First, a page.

How we can continue to be the church during COVID-19

  • Access the many resources on the Michigan Conference Website to support ministry during this time and move to implement these new tools.
  • Pre-tape or conduct live worship services using ZOOM, YouTube, or Facebook Live. This allows worship leaders be in their own homes but still appearing together. 
  • If your church is not able to offer online services at this time, share  online worship services at nearby UMCs.  See the list.
  • Conduct Bible studies and congregational care via telephone or ZOOM technology.
  • Continue to participate in generosity and stewardship of your local church. If your church does not have online giving, contact the office of the conference treasurer to arrange for free online giving for 2 months.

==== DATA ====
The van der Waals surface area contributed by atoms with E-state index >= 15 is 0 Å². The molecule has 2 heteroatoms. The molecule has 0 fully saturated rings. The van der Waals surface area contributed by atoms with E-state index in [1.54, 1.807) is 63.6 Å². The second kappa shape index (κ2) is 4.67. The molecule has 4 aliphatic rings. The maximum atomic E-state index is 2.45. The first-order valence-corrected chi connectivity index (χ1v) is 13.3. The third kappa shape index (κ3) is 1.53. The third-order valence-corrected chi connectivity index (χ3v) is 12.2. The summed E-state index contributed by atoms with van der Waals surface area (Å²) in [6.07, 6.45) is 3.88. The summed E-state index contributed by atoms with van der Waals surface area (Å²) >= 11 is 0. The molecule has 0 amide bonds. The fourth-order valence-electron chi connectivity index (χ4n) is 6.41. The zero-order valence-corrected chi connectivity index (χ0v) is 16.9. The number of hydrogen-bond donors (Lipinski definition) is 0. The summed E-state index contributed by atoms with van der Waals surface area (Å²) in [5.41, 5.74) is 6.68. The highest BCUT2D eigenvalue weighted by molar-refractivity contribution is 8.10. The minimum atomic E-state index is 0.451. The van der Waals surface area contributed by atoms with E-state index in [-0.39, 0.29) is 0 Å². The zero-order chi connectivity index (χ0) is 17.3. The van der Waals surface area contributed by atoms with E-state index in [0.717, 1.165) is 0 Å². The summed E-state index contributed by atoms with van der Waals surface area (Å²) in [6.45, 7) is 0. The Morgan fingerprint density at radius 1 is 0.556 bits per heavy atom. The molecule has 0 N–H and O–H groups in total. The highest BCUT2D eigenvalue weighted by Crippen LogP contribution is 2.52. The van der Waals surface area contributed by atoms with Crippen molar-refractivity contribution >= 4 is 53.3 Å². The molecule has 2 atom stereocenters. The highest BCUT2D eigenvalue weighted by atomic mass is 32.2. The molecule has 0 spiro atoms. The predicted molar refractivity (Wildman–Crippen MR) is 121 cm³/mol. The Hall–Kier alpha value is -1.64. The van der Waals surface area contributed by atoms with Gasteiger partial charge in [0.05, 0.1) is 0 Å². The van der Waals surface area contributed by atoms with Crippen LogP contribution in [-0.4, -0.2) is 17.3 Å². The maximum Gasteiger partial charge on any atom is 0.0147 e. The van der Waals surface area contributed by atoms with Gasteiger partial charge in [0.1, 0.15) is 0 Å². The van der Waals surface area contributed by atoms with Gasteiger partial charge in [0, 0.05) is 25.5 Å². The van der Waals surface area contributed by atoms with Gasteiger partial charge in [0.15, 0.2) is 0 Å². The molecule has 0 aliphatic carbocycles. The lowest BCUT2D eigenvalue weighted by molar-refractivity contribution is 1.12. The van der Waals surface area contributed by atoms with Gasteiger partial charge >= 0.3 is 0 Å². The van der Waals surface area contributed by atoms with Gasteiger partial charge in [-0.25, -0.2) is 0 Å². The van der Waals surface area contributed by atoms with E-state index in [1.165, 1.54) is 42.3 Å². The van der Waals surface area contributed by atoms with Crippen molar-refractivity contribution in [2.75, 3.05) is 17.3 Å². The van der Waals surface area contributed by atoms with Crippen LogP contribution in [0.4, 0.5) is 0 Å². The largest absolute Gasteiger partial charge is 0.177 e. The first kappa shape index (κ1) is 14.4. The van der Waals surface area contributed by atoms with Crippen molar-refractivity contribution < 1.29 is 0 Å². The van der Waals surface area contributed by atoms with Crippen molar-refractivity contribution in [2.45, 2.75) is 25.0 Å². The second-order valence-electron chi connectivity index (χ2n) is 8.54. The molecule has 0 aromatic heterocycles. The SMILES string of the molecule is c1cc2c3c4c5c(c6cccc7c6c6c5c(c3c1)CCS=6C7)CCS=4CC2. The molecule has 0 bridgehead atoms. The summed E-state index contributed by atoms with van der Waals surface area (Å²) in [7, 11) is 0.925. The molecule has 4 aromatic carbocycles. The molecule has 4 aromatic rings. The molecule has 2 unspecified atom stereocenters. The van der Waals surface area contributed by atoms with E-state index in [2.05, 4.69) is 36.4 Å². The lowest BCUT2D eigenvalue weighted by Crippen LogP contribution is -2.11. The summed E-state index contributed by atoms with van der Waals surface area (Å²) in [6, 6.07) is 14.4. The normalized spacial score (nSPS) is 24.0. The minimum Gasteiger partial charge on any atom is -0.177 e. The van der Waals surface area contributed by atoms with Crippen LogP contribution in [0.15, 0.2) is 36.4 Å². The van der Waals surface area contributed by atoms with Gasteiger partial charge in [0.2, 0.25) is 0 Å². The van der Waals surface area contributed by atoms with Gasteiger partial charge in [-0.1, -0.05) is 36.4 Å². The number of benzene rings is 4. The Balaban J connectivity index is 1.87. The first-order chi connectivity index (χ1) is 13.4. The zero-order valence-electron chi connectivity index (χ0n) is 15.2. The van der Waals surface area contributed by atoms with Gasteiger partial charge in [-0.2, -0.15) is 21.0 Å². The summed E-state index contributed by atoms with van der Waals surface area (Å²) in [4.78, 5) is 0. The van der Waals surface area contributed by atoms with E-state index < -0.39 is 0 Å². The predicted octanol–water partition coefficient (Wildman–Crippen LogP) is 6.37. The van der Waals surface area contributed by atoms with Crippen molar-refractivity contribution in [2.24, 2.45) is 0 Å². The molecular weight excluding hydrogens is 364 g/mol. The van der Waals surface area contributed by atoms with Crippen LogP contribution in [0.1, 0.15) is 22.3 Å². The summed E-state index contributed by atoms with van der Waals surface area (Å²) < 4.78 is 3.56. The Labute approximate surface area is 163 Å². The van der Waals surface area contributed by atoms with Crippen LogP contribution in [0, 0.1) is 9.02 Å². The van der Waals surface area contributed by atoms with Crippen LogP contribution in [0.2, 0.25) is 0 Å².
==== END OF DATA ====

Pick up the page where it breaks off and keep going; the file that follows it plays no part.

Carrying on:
• Register to watch the many Webinars offered on the conference website and Facebook. See the toolbox at left.
  • Organize a local church response team to monitor, plan, communicate, manage finances, and increase church hygiene.
  • Visit our Health Crisis Toolbox (see icon at top of page) and prepare your church.
  • Discuss how you can minister to and safely check on the well-being of impacted members.  Use telephone or other electronic means. Discuss how you might safely support those needing to shelter in place with food and other necessities.
  • Where you can get immediate information about COVID-19